Terrorist attacks overseas: Tips on what to do if you get caught up in one

People leave the area with their hands up after an incident near London Bridge in London, Britain on June 4, 2017.
People leave the area with their hands up after an incident near London Bridge in London, Britain on June 4, 2017.PHOTO: REUTERS

Before going on your trip

• When deciding on a travel destination, consider whether or not it is a consistent target for terrorists and if it is within a conflict zone, such as Mindanao in the Philippines or the border region of southern Thailand. Dr Rohan Gunaratna, professor of security studies at the S. Rajaratnam School of International Studies at Nanyang Technological University and head of International Centre for Political Violence and Terrorism Research, Singapore, says one should never travel to an active conflict zone, where the risk of getting injured, killed or kidnapped is high.

• Stay up to date on current events in the region and check the Ministry of Foreign Affairs (MFA) website (www.mfa.gov.sg) for travel warnings or notices for your destination. The United States' State Department also has useful, up-to-date information on every country (tinyurl.com/ jmc25up) and travel warnings (tinyurl.com/jcshc4p) on its website.

• Register with the MFA via its eRegister system at eregister.mfa.gov.sg so you can be contacted in the event of an emergency. Download the free MFA@SG mobile app. Travellers can register themselves on the app to receive real-time updates of consular information and travel notices. The app also has a geo-location feature to help travellers locate the nearest Singapore Overseas Mission.

• Buy comprehensive travel insurance. Review the terms and conditions that your policy will and will not cover. Check the stipulations regarding the postponement or cancellation of a trip due to an unforeseen attack or political event in the destination. This will determine if you are partially or fully reimbursed for your travel expenses in the event of a cancellation, or not at all. Check for age and travel restrictions, as some ages and countries may not be covered by the policy. If you have bought a year-long travel insurance plan, check how many trips are covered.

 

• Print out all important travel documents, including a copy of your passport information and visa page, travel-insurance details, identification cards, flight-booking details and hotel reservations. Keep a paper copy of these items and a digital copy easily accessible in a cloud or on a thumb drive, in case you lose the physical copies.

• Share your itinerary with family and friends and stay in touch with them when you travel so they are aware of your location should an emergency occur.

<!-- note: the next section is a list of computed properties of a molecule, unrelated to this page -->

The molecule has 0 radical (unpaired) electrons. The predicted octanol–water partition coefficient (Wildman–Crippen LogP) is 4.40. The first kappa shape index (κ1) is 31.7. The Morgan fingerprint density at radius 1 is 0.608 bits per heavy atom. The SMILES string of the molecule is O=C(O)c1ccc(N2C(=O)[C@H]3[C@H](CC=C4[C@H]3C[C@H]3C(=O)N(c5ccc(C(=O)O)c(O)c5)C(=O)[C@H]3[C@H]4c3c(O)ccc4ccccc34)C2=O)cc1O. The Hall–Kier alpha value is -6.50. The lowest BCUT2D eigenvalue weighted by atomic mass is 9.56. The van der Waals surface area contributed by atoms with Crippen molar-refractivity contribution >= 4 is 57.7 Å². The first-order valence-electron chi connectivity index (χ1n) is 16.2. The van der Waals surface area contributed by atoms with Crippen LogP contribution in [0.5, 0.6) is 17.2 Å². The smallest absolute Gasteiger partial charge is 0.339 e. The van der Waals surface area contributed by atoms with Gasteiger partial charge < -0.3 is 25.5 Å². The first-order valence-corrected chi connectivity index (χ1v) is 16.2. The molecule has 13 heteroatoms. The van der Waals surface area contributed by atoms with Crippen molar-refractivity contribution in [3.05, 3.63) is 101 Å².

• Information provided by Dr Rohan Gunaratna; Mr Robin Yap, president of The Travel Corporation (Asia); and the Ministry of Foreign Affairs

While you are away

• Stay up to date on the news in the region so you are aware of any events, demonstrations or attacks in your location.

• Stay alert and vigilant on the trip. Be conscious of the behaviour of the people around you. Take the time to find out where your emergency exit routes are in your hotel or at popular tourist destinations.

• If you can, avoid large venues such as concert halls and iconic buildings of strategic importance. Mr Robin Yap, president of The Travel Corporation (Asia), adds that travellers should exercise caution around large gatherings of people and should avoid locations known to be gathering spots for demonstrations, such as symbolic buildings, which are key targets for terrorists.

• Keep emergency contacts handy. Know the numbers of the local police or emergency services. Have a map with the address and telephone number of your hotel, as well as the contact details of anyone you know in the destination whom you can call in an emergency.

• If you are caught up in a terrorist attack, run. Quickly consider the safest route and run quietly to safety, drawing as little attention to yourself as possible and leaving your belongings behind. Insist that others run with you to a safe location which is not likely to be a terrorist target, such as a residential building. Dr Rohan Gunaratna, head of the International Centre for Political Violence and Terrorism Research, says travellers should react immediately. "In every terrorist attack, there are only a few seconds to a minute to escape and, if you are well-orientated, you can hopefully get away," he says. "Do not waste even a second. Do not surrender. People must never think that a terrorist will free them. If necessary, fight and confront, but your main aim must be to escape."

• If you cannot run, hide, says the Ministry of Home Affairs on its website. Find cover from gunfire and stay out of sight. Turn your phone to silent mode and be quiet. Lock or block the entrance using tables, desks and chairs and stay away from the doors, but do not trap yourself. Stay alert for a chance to escape.

• When you can, call the authorities and give details about your location, where you last saw the attackers, their numbers, the weapons they have and where they were going.

• Once you have made your way to a safe location, monitor the news and stay aware of the situation as it develops. Contact the nearest Singapore Mission if you need help.

• Information provided by Dr Rohan Gunaratna and the Ministry of Home Affairs